Modify the Default GUI in GaugeView Library
Open the activity_main.xml file in layout folder and add a button tag in layout file to measure the temperature form Arduino. Paste the following lines inside the button.

android:text=”Measure” />

Also write to create a text box to indicate the message when Bluetooth module is connected to Android.

android:text=”Small Text”
android:textAppearance=”?android:attr/textAppearanceSmall” />

Also change the unit in layout file to the desired one by using a string variable.


Here we used degree Celsius for temperature. To do this add a string variable in string.xml file values folder.

<string name=”tempUnit”><sup><small>o</small></sup>C</string>

Modifying the GauageView Demo Project
Open the and import the additional packages for textView and View

import android.widget.TextView;
import android.view.View;

Also add the following variables

TextView messagesTv;  
TBlue tBlue;  

In the oncreate method, provide the id of the gauge1, gauge2 and text message viewer same as your layout file. Also provide the id of the Bluetooth module and exception handing code which prints messages in LogCat window of Eclipse.

mGaugeView1 = (GaugeView) findViewById(;
mGaugeView2 = (GaugeView) findViewById(;
messagesTv =  (TextView)findViewById(;  

tBlue = new TBlue("xx:xx:xx:xx:xx:xx");  
		if (tBlue.streaming()) {  
            messagesTv.setText("Sensor Connected successfully! ");  
        } else {  
            messagesTv.setText("Error: Sensor Failed to connect. ");  

Also remove the timer code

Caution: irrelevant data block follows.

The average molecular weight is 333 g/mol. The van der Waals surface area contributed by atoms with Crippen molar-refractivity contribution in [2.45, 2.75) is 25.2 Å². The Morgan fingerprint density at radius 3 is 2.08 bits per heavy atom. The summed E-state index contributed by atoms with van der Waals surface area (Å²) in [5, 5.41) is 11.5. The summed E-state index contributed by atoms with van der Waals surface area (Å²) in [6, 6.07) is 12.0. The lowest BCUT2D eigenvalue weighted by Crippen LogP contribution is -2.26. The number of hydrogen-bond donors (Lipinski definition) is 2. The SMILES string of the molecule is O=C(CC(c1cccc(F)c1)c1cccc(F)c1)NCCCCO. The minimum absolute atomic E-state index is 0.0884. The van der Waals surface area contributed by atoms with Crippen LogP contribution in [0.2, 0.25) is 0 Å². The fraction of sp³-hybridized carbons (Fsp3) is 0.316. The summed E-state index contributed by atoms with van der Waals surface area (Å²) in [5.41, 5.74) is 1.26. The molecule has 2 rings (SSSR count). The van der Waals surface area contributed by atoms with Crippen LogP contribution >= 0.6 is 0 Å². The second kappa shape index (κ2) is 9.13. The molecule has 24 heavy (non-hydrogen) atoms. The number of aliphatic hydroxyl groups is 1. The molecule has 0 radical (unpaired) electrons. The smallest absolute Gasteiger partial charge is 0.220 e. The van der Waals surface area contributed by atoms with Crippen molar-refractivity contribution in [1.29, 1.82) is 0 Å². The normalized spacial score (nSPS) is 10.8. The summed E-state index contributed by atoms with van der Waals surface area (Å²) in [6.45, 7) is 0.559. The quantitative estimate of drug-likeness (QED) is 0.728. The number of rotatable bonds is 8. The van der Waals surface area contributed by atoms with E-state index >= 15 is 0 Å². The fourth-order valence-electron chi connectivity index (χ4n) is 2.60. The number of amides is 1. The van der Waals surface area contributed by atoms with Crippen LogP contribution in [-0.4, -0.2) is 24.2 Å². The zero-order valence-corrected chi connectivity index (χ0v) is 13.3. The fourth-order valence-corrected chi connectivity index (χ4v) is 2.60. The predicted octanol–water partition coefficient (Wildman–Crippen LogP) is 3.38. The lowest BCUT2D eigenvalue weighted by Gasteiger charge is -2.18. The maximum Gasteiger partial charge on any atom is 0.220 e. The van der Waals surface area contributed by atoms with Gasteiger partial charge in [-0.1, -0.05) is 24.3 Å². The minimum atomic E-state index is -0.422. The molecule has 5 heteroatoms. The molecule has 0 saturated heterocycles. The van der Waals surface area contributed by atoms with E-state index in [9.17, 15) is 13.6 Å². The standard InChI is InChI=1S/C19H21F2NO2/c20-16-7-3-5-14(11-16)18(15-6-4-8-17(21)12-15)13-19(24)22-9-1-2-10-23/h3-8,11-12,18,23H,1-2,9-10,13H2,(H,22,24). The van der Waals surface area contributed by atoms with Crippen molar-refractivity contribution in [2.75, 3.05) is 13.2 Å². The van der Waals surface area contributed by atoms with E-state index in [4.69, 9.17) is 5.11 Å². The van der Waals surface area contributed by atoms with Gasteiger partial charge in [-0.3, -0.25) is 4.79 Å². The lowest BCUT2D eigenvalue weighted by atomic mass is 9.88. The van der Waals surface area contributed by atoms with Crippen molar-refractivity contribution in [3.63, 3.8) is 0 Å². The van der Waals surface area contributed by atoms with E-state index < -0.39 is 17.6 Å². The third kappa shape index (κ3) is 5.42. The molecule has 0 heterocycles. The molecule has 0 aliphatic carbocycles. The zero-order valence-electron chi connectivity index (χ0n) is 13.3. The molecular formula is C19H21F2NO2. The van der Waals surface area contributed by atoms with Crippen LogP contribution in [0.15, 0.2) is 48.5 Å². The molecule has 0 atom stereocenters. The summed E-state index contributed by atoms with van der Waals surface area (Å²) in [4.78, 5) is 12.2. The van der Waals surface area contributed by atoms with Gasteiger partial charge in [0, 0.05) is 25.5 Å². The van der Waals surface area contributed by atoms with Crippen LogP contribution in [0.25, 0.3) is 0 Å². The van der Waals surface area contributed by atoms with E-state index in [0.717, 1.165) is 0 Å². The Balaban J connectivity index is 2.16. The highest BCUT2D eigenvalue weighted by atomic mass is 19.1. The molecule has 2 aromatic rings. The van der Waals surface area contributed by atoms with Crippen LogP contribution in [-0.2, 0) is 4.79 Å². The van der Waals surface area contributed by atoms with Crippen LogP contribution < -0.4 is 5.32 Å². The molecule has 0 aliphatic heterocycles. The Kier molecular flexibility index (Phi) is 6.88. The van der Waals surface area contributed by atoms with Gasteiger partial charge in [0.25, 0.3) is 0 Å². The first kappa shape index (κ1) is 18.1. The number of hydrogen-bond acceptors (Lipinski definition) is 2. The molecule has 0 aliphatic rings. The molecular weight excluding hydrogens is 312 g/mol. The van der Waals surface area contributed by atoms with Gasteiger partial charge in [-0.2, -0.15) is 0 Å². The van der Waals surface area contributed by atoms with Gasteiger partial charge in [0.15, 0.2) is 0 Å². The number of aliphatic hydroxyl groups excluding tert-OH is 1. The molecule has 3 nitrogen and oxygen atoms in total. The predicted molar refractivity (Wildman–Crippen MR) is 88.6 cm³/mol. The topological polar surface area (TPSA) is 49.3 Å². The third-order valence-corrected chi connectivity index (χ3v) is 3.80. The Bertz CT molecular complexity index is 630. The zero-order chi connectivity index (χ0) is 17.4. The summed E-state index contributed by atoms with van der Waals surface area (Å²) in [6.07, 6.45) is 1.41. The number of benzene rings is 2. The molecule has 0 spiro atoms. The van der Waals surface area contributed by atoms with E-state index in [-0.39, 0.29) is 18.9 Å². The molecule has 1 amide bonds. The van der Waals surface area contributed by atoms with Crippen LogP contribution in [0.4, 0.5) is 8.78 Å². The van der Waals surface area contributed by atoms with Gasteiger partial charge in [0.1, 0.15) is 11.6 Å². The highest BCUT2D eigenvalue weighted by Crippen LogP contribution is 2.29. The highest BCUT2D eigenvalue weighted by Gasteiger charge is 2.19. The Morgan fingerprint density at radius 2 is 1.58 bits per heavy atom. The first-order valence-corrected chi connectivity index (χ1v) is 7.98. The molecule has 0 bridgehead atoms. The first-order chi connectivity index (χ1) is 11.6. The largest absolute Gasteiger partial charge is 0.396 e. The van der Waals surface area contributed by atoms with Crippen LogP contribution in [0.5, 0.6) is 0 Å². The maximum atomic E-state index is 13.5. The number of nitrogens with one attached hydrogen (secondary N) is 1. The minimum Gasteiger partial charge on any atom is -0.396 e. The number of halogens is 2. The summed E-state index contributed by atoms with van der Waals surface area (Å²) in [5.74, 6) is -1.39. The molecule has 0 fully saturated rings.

Permissions for Bluetooth Communication

Open the AndroidManifest.xml file and add the following two lines to allow Bluetooth communication as highlighted in the screenshot.



Running the Android App

Follow these steps to install and run

  • Power up the Arduino with Bluetooth module and also enable Bluetooth on your Android device
  • Connect to Bluetooth module from Android by entering the password provided by the Bluetooth module manufacturer
  • Connect your Android device to Windows machine
  • Go to Run > Run configuration > Target tab to run the app on connection device instead of Dalvik Virtual Machine
  • Run the project to install and launch the application on the Android
  • Click on measure button to display the temperature in the room on gauge

Get completed project from here.  

Starter Kit for Arduino

Which kit to start with Arduino ?

When searching for Arduino, I noticed that market is flooded with starter kits and it takes quite some time to find the good starter kit.

Ultimate Starter Kit from Vilros

I finally settled for the Ultimate Starter Kit from Vilros and sold on Amazon. This kit is a good value and comes with a very good tutorial book from the Sparkfun. In less than a day, I was able to do all tutorials covering LEDs, speakers, photo-diode and music. Except motors everything worked fine in this kit. Still it is a flimsy kit and Arduino UNO board does fit correctly in the plastic fixture provided with it.

Fritzing Creator Kit
This is an ultimate kit which I suggested to a Friend who bought it and used it for his kids. This kit comes with storage box and it is a great kit to start with Arduino. It does comes with book and contains even more items such as paper models of dinosaurs and robot. It is more fun and systematic kit especially for kids. Get it from Seedstudio website. Here is a video which shows the kit.